The size of the average warehouse completed this year was 188,000 square feet, more than double the size in 2001. They are also 21 percent higher.
Those boxes piling up on your doorstep over the holidays don’t ship from Santa’s workshop. As Americans spend more money shopping online, real-estate developers are sinking record amounts of money into new warehouse space, building bigger, taller structures to meet the needs of e-commerce — and the robots that help it along.
Builders spent $2.7 billion on U.S. warehouse construction in October, the most since the census started keeping track in 1993.
The size of the average warehouse completed this year was 188,000 square feet, according to a report published last week by CBRE Group, more than double the size in 2001.
Developers are also raising their roofs, with ceiling heights up 21 percent over that period.
Most Read Business Stories
- Foreign tech workers face higher hurdles in H-1B visa applications
- Seattle tops the nation in tower cranes for third straight year as construction reaches new peak
- Boeing may build its 797 with a metal fuselage to keep costs down - and that could favor Everett
- Boeing working intensely to firm up plans for proposed '797'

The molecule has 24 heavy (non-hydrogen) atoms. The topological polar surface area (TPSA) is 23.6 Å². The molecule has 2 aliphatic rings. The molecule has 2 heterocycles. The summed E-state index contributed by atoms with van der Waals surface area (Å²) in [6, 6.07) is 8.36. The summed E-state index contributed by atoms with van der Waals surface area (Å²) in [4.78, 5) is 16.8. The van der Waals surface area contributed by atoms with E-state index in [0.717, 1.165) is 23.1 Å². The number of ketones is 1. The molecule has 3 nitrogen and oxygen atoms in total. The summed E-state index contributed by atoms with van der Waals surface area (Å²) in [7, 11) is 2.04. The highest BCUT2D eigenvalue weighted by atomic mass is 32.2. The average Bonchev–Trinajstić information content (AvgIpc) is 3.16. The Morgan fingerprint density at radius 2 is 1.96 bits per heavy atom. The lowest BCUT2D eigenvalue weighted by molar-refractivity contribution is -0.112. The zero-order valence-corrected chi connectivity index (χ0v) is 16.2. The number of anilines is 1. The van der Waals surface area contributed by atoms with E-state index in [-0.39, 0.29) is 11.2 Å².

- I used Apple’s new controls to limit a teenager’s iPhone time (and it worked!)
Warehouses are getting bigger for the same reason retailers and logistics firms are building more of them.
“It’s the notion of the endless aisle,” said Joe Dunlap, a managing director at CBRE. A retailer that stocks 30,000 items in its stores might offer 10 times as many items for sale online. More stock requires larger footprints. Higher ceilings accommodate mezzanine levels, letting operators cram more shelves into a building.
Today’s industrial buildings also require thicker concrete floors to support heavy machinery used to automate the warehouse.
Warehouses are likely to keep getting bigger, and more expensive.
“Long term, there has to be a landing point,” Dunlap said, “probably driven by finding the right collaboration” between robots and people.